28 August 2013
It comes as a relief to know that there is careful curation behind SummerWorks’ programming. Aside from modest ticket prices, it is even more encouraging to feel as though you’re in good hands. There is always something gambled when attending either Luminato or Fringe: your money with the former and your time with latter. Each festival serves its own purpose so well that it is perhaps unfair and pointless to compare them, yet in terms of harnessing new audiences – SummerWorks is the one to look out for. I chose seven plays out of the SummerWorks catalogue, leaning more towards performances that incorporated multimedia elements. I will duplicate the previous approach I took to Fringe and grade all seven shows relative to each other from least to most impressive – a crescendo of mediocrity to greatness. What I found most interesting overall was the complexity and professionalism of these small-company productions, and even though I may be at odds with the delivery and ideas behind these first two shows, the remaining five were astounding, and all deserved much larger audiences.
So, to get to it: the least coveted position on this list has to go to Show and Tell Alexander Bell. I was excited for this, especially given the play’s rich description. Supposedly a “provocative spectacle”, the play was inspired by Alexander Graham Bell’s motivation behind the invention of the telephone and the complicated relationship he had with his wife and mother, both of whom were deaf. The performance presented itself with many opportunities for conceptual propositions, multimedia creativity as well as audience engagement, but fell short on all accounts. As a historiography, the play neither contextualized nor gave character to the life of Bell. The opportunity to muse on the complex relationship between humans and technology was completely missed with drawn out dance performances that were entirely devoid of content. The image of a person drowning, for example, is an apt metaphor for the deafening experience of being under water, but there’s only so long the audience can watch an actor wave their limbs in slow motion under blue projector light. Also, this provides little nuance and a cliched interpretation on the idea of deafness. During these dance performances, our narrator – a 50s styled telephone operator (completely anachronistic to Bell, who died in 1922) – would text the audience vague anecdotes about Bell’s life (we were asked to submit our numbers and keep our phones on as we entered). The basic use of moving-image projection and the empty gesture of audience engagement through texting would seem innovative only if these technologies had been invented recently. The play had the promise of reflecting on something quite profound but offered little substance behind its own proposal.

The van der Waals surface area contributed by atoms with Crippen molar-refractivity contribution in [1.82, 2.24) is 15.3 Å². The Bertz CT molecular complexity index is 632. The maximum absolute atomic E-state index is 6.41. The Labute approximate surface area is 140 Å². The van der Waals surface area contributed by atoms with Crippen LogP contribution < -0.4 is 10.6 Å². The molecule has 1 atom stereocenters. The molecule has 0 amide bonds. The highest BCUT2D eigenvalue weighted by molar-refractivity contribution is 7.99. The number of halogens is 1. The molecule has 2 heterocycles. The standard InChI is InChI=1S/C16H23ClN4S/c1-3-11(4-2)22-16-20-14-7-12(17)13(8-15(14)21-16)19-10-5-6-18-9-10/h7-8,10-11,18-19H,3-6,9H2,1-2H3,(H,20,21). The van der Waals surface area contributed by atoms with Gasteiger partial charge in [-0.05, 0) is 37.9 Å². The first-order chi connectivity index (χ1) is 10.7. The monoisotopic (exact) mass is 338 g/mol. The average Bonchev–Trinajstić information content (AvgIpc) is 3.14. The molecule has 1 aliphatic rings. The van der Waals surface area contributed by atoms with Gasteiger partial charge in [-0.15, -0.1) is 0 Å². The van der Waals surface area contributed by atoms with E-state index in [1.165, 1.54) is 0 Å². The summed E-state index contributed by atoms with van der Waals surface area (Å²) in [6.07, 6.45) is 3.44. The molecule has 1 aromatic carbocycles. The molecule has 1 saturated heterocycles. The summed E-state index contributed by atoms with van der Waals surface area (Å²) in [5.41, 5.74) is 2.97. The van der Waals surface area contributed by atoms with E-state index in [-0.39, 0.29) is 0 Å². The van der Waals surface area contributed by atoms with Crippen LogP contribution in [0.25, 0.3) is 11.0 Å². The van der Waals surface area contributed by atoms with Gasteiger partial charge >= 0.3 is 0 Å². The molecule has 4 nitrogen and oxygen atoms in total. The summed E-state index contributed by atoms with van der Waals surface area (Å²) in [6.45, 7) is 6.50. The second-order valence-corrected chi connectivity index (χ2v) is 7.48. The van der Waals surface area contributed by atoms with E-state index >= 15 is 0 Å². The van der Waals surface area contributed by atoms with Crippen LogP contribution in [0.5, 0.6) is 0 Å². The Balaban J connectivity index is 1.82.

Just as mediocre but even more bare was Entitlement. An out of work screenwriter reluctantly takes a job teaching at a college film school, where he must contend with an idealistic principal and a bratty student. The student forces drama between the three characters based on his refusal to accept a failing grade for his screenwriting class. In his view, he has paid quite a bit of money for the degree, so is ‘entitled’ to graduate and move on with his life. During their dispute, the student’s discontent is echoed by a protest escalating outside from the student-body outraged over tuition hikes. As a young person myself, I feel as though this kind of correlation between protest and entitlement is an erroneous and perhaps dangerously shortsighted move. To be sure, there is an unprecedented generational struggle between seniors and millennials all over the world. From the occupy movement, to the Quebec student protests, even to the Arab Spring, protest has a very complex meaning to today’s youth. To personify a sensitive, enduring social phenomenon into one selfish, immodest, unlikable character is not only a major misstep, but it is also a useless condemning from one generation to another. Aside from this, the play itself would have benefited from having a more coherent narrative core with less lecturing diversions and more multifaceted character profiles.
All that said, neither of these plays lacked professional delivery. In terms of my overall experience, the following five plays were far better, if not mind-blowing productions. There’ll be more to come once I visit the middle-of-the-pack plays in Part 2, and finally the cream of the crop in Part 3. Stay tuned!